Picking up on a theme that emerged throughout the workshop, Picoto emphasized that the growing landscape of Internet of Things (IoT) devices presents new challenges. Another tension, he noted, is the risk inherent to implementing a security update, which can require system downtime and cost customers productivity.
To address these challenges, Microsoft has created a new product offering: “Windows as a service.” In addition to a different sales model from the old product-based approach, this shift has been reflected in “radical changes” to every aspect of deployment and maintenance, including how the software is built, how it is updated, and how those updates are delivered, improving the company’s ability to keep customers both secure and up to date, Picoto said.
Picoto’s teams are constantly making updates to Windows. Initially, those updates are sent to Microsoft employees, creating a large testing base that helps bring broad validation to the updates. After honing them based on employee feedback, Picoto’s team pilots the updates with the Insider Preview Program, a group of almost 10 million enterprise users. Their feedback is then incorporated into the larger Windows updates. This multistep testing and validation process thus improves the overall quality of software updates made across the board.
This process represents an enormous change for Microsoft. Previously, new Windows versions were released in alpha and beta versions before a major release,
which occurred every few years. Today’s extended pilot period and more frequent deployment of updates enables Microsoft to ensure that each new operating system version is ready for major release while providing new features to customers much faster. However, the fast pace of these releases has been a difficult adjustment for some of Microsoft’s enterprise users, who must accommodate far more frequent updates than in the past.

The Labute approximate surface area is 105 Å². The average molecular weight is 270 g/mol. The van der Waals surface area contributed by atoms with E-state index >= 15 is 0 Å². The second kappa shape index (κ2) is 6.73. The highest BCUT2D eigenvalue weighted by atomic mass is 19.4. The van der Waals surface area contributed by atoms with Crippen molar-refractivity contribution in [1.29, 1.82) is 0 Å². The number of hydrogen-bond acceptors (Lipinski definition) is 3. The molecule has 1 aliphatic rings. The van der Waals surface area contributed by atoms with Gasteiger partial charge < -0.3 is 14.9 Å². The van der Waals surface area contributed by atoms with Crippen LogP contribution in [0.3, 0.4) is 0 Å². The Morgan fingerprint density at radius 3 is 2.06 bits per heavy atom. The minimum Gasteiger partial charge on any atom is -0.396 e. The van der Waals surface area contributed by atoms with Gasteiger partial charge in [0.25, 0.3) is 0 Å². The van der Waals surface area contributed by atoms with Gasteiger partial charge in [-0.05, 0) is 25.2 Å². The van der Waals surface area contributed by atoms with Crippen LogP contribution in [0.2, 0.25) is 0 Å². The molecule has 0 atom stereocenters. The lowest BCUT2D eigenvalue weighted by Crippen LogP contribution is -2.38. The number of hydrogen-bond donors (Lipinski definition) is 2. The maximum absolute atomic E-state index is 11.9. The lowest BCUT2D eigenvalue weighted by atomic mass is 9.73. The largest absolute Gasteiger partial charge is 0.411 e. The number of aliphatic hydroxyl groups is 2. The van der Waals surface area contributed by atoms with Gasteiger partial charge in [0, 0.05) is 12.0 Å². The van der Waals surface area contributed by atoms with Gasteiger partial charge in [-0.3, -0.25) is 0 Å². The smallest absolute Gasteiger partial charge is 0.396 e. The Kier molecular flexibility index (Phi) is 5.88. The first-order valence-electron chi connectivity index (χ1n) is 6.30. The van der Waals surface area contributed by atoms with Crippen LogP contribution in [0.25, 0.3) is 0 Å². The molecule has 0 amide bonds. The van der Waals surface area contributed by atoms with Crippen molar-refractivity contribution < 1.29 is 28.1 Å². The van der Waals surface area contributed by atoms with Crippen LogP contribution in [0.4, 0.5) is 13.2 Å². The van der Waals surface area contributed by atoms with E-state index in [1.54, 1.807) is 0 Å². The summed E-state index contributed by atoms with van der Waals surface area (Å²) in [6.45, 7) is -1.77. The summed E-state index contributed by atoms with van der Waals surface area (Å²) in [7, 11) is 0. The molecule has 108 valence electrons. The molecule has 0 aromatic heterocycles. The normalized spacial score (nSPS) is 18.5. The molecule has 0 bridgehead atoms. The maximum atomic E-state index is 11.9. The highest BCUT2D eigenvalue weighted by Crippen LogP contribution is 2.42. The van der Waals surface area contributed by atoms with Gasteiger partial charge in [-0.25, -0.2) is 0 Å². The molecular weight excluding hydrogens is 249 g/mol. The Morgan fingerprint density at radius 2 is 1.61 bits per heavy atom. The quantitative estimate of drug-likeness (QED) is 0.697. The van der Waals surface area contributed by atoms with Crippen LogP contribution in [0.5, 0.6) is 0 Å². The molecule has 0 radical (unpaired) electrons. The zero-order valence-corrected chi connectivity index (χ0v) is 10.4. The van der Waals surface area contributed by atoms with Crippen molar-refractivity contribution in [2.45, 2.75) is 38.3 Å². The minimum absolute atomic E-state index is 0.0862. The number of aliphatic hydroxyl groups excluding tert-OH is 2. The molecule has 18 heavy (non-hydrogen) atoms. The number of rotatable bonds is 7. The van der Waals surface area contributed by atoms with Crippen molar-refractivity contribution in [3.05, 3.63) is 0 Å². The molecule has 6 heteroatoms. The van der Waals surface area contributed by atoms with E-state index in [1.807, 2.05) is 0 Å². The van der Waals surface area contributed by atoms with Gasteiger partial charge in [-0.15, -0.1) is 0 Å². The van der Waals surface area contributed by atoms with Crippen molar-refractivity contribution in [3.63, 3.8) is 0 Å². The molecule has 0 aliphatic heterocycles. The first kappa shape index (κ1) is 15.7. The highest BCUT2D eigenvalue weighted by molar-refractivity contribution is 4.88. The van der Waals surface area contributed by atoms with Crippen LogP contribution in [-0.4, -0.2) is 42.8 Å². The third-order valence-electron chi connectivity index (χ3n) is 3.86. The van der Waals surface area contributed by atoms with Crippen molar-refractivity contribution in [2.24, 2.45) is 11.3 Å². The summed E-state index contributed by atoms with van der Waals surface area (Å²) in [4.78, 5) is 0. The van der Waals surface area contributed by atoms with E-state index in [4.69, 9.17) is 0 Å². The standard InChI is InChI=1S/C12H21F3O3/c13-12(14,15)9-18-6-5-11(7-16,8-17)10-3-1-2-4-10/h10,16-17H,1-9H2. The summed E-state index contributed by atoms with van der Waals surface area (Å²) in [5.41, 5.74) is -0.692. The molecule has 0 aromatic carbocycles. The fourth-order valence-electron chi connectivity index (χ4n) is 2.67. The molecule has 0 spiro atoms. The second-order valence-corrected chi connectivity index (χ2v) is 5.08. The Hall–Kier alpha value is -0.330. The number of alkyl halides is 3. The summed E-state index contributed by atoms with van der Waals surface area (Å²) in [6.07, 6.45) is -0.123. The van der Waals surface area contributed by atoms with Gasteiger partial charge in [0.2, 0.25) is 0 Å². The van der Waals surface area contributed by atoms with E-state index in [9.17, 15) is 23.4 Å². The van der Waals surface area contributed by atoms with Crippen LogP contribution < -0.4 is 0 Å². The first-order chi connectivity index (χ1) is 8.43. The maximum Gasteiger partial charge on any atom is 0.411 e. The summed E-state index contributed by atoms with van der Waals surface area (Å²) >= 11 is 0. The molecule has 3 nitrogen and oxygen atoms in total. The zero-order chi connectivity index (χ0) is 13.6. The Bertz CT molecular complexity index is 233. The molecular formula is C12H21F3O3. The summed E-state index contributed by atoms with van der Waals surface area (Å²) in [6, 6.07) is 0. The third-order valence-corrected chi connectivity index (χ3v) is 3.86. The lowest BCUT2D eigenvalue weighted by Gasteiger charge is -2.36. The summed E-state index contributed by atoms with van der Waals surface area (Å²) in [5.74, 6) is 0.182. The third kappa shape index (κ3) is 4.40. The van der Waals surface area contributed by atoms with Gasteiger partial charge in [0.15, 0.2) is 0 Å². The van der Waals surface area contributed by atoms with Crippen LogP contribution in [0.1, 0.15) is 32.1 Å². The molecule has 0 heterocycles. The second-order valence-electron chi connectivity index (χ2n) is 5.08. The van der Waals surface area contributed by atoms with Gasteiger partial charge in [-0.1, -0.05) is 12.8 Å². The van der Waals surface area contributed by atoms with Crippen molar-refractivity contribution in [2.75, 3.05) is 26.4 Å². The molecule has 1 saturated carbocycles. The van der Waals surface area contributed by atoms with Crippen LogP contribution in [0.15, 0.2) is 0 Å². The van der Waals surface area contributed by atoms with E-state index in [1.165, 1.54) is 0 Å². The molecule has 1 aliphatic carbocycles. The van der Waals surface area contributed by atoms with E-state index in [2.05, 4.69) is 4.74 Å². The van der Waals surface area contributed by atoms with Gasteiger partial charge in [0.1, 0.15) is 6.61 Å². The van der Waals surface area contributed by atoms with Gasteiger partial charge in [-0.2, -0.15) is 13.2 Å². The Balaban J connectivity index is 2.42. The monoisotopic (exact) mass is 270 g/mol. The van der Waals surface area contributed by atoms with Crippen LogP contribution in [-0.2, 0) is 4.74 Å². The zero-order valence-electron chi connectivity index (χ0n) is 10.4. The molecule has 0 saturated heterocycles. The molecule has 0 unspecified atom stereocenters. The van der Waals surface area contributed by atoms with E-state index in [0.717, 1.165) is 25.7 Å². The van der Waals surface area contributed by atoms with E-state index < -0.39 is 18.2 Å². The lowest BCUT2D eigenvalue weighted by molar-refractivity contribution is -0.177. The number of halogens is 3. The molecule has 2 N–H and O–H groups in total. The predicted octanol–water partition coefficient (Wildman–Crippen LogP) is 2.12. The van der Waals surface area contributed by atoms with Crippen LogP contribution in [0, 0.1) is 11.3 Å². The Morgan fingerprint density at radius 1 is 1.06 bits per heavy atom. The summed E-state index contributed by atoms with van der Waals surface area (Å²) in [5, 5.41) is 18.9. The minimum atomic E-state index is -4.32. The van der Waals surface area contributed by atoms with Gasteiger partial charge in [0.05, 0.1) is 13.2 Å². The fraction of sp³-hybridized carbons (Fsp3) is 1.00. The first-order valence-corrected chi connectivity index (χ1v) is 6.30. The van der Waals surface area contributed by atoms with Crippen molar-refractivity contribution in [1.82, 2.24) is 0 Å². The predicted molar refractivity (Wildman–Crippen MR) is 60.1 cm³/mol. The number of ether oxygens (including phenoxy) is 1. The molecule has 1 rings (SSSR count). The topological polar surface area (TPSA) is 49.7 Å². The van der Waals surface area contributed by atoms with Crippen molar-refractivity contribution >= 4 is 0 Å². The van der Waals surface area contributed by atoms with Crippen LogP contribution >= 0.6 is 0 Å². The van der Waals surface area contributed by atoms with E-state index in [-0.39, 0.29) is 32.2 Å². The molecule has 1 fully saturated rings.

Microsoft’s new model also addresses the challenge of what Picoto called selective patching, a previous approach that allowed users to pick and choose the different security patches they wanted to install. He said that software updates are developed with the assumption that all the currently recommended patches are in place, and when this isn’t the case, it can cause quality issues. To address this problem, the release of Windows 10 eliminated the option for users to select which patches to install, and instead combined all the available patches into one. All operating system (OS) versions are now structured this way, Picoto noted. Eliminating fragmentation improves the quality and reliability of the OSs for Microsoft, its users, and third-party companies who use the OS as a platform to design applications, said Picoto.